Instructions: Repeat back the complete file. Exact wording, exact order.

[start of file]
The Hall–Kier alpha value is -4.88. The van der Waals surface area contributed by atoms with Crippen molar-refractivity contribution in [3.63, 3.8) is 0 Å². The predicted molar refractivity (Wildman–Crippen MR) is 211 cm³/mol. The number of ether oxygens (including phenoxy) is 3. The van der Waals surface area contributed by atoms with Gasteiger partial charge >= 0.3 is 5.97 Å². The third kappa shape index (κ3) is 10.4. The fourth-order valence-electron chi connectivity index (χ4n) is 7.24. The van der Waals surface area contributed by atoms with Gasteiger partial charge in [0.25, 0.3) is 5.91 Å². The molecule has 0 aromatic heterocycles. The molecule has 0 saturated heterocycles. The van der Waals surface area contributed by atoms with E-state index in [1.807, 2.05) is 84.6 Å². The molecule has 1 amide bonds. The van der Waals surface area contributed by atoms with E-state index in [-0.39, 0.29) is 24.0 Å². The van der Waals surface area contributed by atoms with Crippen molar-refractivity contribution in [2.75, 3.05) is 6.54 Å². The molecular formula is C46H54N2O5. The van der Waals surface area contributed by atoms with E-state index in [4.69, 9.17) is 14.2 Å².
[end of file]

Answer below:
The Hall–Kier alpha value is -4.88. The van der Waals surface area contributed by atoms with Crippen molar-refractivity contribution in [3.63, 3.8) is 0 Å². The predicted molar refractivity (Wildman–Crippen MR) is 211 cm³/mol. The number of ether oxygens (including phenoxy) is 3. The van der Waals surface area contributed by atoms with Gasteiger partial charge >= 0.3 is 5.97 Å². The third kappa shape index (κ3) is 10.4. The fourth-order valence-electron chi connectivity index (χ4n) is 7.24. The van der Waals surface area contributed by atoms with Gasteiger partial charge in [0.25, 0.3) is 5.91 Å². The molecule has 0 aromatic heterocycles. The molecule has 0 saturated heterocycles. The van der Waals surface area contributed by atoms with E-state index in [1.807, 2.05) is 84.6 Å². The molecule has 1 amide bonds. The van der Waals surface area contributed by atoms with E-state index in [-0.39, 0.29) is 24.0 Å². The van der Waals surface area contributed by atoms with Crippen molar-refractivity contribution in [2.75, 3.05) is 6.54 Å². The molecular formula is C46H54N2O5. The van der Waals surface area contributed by atoms with E-state index in [4.69, 9.17) is 14.2 Å².